In my opinion, ads playing on mobile devices is robbery. You are paying Verizon, AT&T, whoever it may be some serious money to use mobile internet. You are not paying them to ensure they deliver content you do not consent to see nor do you even want to see. So each of those ads is double payment to the big guys.

Secondly, you may want this just for a better overall mobile browsing experience. No annoying ads every 10 seconds when listening to iHeartRadio or w/e the kids are into these days. Imaging listening to your YouTube playlist virtually undisturbed. How blissful.

Of course if you wanted to avoid ads all together you could just pony up the money for each service you use and stop free-loading. That will only last just long enough until pay tiers become a thing.

“Oh Tier 3 service has ads just not very often. If you upgrade to Tier 1, you won’t have any ads at all." - Corporate Commander

Now connecting to your home VPN just to block ads isn’t the most ideal setup. If you already have bad service like I do then you will see some added lag/slowness/latency to your connection. See below as an example.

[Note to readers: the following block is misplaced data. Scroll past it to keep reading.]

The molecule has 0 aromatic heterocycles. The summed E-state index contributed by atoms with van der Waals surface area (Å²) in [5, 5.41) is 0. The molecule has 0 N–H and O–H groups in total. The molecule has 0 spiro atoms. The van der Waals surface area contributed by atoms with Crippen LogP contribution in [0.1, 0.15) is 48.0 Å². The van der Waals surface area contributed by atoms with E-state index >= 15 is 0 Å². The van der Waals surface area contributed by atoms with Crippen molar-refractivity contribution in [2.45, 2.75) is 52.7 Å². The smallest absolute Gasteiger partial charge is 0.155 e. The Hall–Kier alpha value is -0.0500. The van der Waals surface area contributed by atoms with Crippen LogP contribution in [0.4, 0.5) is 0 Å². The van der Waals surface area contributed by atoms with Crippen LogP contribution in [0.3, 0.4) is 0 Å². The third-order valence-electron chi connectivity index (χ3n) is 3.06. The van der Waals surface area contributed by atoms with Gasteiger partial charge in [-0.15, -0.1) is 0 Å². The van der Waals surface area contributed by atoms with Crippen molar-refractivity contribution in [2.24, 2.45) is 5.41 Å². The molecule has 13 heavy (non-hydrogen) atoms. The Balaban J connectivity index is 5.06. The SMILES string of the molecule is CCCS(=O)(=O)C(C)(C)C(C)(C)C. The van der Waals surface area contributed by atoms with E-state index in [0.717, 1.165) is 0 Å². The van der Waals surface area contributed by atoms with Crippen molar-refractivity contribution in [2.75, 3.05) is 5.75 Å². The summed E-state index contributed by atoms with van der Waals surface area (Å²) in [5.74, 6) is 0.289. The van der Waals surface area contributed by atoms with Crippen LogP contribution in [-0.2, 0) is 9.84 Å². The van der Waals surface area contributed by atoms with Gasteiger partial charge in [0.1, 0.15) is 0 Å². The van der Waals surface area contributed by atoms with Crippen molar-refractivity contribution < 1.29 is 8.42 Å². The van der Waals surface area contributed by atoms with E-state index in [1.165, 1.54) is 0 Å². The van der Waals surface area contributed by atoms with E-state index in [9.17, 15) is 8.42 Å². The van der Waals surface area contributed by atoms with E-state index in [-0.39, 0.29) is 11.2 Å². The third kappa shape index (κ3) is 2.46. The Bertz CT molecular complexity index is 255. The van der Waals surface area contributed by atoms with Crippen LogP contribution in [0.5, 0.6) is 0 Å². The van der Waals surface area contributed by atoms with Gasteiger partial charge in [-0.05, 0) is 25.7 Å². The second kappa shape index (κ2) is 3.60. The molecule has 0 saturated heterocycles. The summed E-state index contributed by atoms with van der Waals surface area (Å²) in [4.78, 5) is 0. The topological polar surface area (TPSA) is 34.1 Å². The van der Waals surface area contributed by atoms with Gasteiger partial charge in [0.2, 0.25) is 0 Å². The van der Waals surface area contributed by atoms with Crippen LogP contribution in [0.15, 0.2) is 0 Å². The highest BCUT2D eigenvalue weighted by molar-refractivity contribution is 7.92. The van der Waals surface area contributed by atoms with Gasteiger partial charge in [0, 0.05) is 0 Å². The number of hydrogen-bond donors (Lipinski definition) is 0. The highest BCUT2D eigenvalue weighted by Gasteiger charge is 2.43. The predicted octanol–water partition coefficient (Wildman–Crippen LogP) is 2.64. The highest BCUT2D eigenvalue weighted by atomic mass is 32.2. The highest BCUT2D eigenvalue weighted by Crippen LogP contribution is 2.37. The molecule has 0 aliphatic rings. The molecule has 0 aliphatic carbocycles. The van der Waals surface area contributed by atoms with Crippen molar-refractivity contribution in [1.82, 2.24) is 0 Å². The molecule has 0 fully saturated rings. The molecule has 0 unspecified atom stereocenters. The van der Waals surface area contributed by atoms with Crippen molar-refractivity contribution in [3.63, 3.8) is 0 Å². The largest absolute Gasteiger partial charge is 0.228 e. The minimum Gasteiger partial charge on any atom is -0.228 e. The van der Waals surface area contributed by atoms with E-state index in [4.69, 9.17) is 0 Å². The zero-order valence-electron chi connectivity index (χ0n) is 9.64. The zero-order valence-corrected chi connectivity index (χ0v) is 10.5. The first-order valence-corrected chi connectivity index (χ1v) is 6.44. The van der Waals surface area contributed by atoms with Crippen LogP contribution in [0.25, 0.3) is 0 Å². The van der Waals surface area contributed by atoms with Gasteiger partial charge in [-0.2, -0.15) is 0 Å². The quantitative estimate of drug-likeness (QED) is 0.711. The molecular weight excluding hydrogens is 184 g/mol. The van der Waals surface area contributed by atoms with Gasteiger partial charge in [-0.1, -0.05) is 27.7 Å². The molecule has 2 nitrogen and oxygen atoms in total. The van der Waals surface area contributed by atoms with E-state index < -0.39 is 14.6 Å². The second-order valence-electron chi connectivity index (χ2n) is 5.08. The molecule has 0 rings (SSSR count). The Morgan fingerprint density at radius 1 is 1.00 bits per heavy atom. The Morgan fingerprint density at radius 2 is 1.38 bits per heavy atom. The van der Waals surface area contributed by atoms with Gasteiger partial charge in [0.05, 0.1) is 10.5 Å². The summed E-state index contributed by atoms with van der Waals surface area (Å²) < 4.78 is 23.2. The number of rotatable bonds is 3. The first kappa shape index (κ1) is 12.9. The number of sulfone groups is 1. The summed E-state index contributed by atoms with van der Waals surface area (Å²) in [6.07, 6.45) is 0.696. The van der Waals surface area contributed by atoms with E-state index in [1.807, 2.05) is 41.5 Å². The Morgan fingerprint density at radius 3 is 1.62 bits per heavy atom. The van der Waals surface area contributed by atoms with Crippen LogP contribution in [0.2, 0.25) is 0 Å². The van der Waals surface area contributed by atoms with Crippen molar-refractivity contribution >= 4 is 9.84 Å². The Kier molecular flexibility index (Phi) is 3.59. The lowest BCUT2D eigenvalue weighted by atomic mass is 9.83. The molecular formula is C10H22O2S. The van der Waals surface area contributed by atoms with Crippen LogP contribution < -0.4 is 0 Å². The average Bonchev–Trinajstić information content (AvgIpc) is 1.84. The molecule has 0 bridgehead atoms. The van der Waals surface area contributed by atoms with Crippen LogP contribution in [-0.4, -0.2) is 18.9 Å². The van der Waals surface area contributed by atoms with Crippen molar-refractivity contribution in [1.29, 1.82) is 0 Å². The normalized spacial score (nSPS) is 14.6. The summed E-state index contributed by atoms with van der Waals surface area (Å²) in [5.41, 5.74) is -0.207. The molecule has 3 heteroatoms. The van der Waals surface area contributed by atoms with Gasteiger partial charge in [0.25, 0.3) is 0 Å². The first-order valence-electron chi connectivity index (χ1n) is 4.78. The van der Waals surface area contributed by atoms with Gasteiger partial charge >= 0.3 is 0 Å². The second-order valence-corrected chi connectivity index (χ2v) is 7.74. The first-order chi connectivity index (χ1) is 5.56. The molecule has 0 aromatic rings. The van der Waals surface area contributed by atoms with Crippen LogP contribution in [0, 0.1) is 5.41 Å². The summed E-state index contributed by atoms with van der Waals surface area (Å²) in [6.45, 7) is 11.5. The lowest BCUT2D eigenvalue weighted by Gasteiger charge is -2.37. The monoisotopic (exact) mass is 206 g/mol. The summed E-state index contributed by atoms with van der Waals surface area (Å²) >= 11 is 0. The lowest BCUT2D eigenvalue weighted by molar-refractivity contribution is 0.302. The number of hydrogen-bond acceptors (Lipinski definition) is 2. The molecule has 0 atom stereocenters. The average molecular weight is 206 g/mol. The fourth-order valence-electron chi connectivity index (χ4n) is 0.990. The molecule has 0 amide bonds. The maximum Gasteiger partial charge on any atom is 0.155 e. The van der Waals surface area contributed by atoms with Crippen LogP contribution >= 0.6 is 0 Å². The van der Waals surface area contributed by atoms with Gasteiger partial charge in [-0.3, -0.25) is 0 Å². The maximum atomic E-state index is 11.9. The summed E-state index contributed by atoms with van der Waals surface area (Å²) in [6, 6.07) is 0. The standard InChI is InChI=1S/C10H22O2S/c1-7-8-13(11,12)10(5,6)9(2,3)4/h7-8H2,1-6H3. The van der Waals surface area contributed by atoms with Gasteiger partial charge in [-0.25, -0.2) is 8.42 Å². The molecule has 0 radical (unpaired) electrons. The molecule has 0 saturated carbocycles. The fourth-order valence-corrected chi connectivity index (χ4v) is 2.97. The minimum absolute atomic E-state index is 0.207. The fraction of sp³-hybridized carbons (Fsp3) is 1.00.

These are my upload and download speed when connected to my vpn while inside a two story building.

Now don’t get me wrong. Ads aren’t inherently bad, the real problem is that the vast majority of websites poorly implement them. They are too intrusive and create too much clutter. I’m all for having web ads but they must be done right for the love of all things that are holy.

How to do this

Assuming you already have your OpenVPN setup, all you need to make sure “Clients use a specific DNS” set to true and that you specify PiHole as the DNS. My PiHole DNS IP Address is See below.

If you have a backup DNS or secondary choice, of course enter it into the Secondary DNS spot.

Anyway, I think that is about all folks. If you have questions drop a comment or email me. We will figure it out.